Little Georgie and his Hungarians shuffle back to Syracuse to begin anew:
The Aug. 17 Soundcheck Live celebration, with TK-99's Dave Frisina as the focal point, is a day-into-night wander through Syracuse Music History featuring some of the most influential, ground-breaking acts and seasoned musicians that ever boiled up in the Salt City. Syracusans will have to pace themselves as a reunion of Little Georgie and the Shuffling Hungarians will be the finale of an already fine show.
"Frisina is the dean of the local music radio scene," Little Georgie Rossi said, "he was the only guy, a ray of sunshine in a sea of darkness."
The concert will be the climactic end to a big weekend at the Inner Harbor where Syracuse's Hottest Chick-N-Wing Festival takes place Friday and Saturday. Power balladeer Benny Mardones will climax the Wingfest Saturday night by reprising his bit hit "Into the Night." On Sunday, the Soundcheck Live concert begins at 3 p.m. before travelling long into the night.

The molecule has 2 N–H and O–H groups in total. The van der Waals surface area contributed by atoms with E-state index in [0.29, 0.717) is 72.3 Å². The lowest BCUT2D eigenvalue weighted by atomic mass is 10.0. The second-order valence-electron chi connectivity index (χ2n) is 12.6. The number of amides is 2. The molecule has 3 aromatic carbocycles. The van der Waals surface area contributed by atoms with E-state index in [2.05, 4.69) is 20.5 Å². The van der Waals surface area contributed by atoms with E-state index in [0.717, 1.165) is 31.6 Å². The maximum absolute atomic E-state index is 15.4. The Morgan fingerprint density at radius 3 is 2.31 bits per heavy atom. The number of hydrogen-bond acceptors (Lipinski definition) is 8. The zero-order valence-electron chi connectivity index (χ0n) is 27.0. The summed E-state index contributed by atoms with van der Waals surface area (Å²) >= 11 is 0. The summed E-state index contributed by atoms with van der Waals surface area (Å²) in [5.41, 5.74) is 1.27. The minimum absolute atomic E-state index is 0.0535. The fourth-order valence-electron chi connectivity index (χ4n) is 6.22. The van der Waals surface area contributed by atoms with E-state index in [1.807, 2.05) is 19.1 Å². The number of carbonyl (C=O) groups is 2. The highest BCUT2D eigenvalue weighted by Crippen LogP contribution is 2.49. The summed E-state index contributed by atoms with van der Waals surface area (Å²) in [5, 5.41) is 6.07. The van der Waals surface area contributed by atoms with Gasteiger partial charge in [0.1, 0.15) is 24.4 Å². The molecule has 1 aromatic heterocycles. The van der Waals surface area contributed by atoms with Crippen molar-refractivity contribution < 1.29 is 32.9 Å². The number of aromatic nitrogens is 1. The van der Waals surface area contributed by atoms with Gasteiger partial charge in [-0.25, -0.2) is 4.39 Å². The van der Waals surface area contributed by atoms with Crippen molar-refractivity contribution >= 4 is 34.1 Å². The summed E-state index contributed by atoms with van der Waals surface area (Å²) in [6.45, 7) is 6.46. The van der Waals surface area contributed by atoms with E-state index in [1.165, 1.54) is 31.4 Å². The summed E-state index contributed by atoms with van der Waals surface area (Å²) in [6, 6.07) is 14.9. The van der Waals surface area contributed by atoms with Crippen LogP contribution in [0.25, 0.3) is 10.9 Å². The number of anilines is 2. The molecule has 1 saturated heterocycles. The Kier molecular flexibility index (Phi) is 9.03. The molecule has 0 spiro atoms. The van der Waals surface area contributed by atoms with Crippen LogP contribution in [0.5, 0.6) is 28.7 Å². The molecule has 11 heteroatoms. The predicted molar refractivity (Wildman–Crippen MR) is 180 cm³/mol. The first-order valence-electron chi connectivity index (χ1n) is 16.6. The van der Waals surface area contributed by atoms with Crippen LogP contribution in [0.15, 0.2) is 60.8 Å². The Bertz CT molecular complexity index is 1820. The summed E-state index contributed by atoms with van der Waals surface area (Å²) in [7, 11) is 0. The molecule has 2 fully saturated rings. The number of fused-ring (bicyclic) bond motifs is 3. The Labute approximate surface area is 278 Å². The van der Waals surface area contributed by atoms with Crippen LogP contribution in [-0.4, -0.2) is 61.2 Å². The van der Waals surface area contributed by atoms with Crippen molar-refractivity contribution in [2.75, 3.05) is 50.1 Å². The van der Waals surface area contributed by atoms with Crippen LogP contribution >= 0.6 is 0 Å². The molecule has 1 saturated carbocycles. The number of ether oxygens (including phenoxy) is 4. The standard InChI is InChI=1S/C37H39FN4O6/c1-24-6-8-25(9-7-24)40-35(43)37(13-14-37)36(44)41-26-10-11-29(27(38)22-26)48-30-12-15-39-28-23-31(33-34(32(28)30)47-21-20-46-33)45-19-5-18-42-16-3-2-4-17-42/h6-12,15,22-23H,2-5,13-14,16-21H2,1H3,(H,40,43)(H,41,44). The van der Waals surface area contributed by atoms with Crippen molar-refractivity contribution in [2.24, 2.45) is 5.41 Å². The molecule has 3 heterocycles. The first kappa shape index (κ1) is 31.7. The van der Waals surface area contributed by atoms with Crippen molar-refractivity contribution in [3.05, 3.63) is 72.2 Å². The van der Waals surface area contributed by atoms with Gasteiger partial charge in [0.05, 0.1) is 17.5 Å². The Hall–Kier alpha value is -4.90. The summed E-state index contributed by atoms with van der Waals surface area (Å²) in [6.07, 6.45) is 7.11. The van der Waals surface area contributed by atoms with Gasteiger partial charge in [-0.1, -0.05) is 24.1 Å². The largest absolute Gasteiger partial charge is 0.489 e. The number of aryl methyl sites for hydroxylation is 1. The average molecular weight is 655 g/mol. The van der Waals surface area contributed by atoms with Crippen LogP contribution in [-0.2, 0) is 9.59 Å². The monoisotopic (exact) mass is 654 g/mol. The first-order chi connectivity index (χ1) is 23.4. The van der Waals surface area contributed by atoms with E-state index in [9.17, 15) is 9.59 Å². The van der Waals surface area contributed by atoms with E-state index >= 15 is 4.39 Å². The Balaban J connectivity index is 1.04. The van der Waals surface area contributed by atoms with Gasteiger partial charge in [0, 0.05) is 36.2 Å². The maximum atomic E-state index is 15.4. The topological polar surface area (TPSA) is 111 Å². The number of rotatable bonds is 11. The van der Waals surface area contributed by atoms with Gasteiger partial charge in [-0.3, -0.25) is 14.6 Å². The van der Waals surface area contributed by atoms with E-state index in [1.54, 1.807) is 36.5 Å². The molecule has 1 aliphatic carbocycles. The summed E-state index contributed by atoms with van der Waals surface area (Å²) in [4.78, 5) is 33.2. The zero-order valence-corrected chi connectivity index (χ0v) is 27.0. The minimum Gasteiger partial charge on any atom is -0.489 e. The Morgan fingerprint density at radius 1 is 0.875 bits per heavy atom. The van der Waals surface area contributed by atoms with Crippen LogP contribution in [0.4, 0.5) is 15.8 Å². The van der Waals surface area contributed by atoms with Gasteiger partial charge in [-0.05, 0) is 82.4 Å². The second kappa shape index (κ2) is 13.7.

Little Georgie and The Shuffling Hungarians made their mark on Syracuse as the house band at the much-missed Styleen's Rhythm Palace, at 314 S. Franklin St., now the site of the Ohm Lounge. Stlyeen's was then owned by Michael Heagerty (now a Syracuse city councilman and owner of Eastwood's Palace Theater) and his sister, Eileen AKA "Styleen." Every Saturday night in the mid-1990s you could find people of all shapes, sizes and backgrounds sweating to the funky soul sounds of Little Georgie and the Shuffling Hungarians -- a 12-piece New Orleans-style R&B revue that played for four hours straight without a break.
Prior to the band's stand at Styleen's, the group played every Wednesday night for a couple years at the world-famous Dinosaur Bar-B-Que.
During the Nineties, the Shuffling Hungarians released two CDs, here on Queen Bee Records, a self-titled studio disc and a twofer waxed live at Styleen's. The recordings featured Rossi originals such as "The Ballade of Little Georgie," "Gutbucket" and "Brassy Bessie," while the live discs also included New Orleans standards such as "Hey Pocky Way' and "Let's Go Get Stoned."